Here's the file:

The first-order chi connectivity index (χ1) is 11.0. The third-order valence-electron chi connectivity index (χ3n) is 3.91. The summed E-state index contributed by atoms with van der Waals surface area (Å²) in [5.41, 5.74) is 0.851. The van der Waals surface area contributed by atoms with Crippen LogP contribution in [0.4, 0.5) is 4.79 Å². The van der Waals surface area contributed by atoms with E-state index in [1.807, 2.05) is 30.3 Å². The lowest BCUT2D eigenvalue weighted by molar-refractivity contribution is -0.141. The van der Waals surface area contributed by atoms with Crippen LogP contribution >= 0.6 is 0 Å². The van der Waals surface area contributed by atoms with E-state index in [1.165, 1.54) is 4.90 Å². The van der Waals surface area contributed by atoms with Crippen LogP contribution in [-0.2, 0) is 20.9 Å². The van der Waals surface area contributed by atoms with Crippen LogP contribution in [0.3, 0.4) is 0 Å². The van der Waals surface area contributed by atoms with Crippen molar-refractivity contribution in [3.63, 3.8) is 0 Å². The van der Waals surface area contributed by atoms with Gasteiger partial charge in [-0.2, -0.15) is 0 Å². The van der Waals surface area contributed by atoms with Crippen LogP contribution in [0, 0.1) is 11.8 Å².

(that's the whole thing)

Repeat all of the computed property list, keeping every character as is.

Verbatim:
The first-order chi connectivity index (χ1) is 11.0. The third-order valence-electron chi connectivity index (χ3n) is 3.91. The summed E-state index contributed by atoms with van der Waals surface area (Å²) in [5.41, 5.74) is 0.851. The van der Waals surface area contributed by atoms with Crippen LogP contribution in [0.4, 0.5) is 4.79 Å². The van der Waals surface area contributed by atoms with E-state index in [1.807, 2.05) is 30.3 Å². The lowest BCUT2D eigenvalue weighted by molar-refractivity contribution is -0.141. The van der Waals surface area contributed by atoms with Crippen LogP contribution >= 0.6 is 0 Å². The van der Waals surface area contributed by atoms with E-state index in [1.165, 1.54) is 4.90 Å². The van der Waals surface area contributed by atoms with Crippen LogP contribution in [-0.2, 0) is 20.9 Å². The van der Waals surface area contributed by atoms with Crippen LogP contribution in [0.3, 0.4) is 0 Å². The van der Waals surface area contributed by atoms with Crippen molar-refractivity contribution in [3.63, 3.8) is 0 Å². The van der Waals surface area contributed by atoms with Gasteiger partial charge in [-0.2, -0.15) is 0 Å². The van der Waals surface area contributed by atoms with Crippen LogP contribution in [0, 0.1) is 11.8 Å².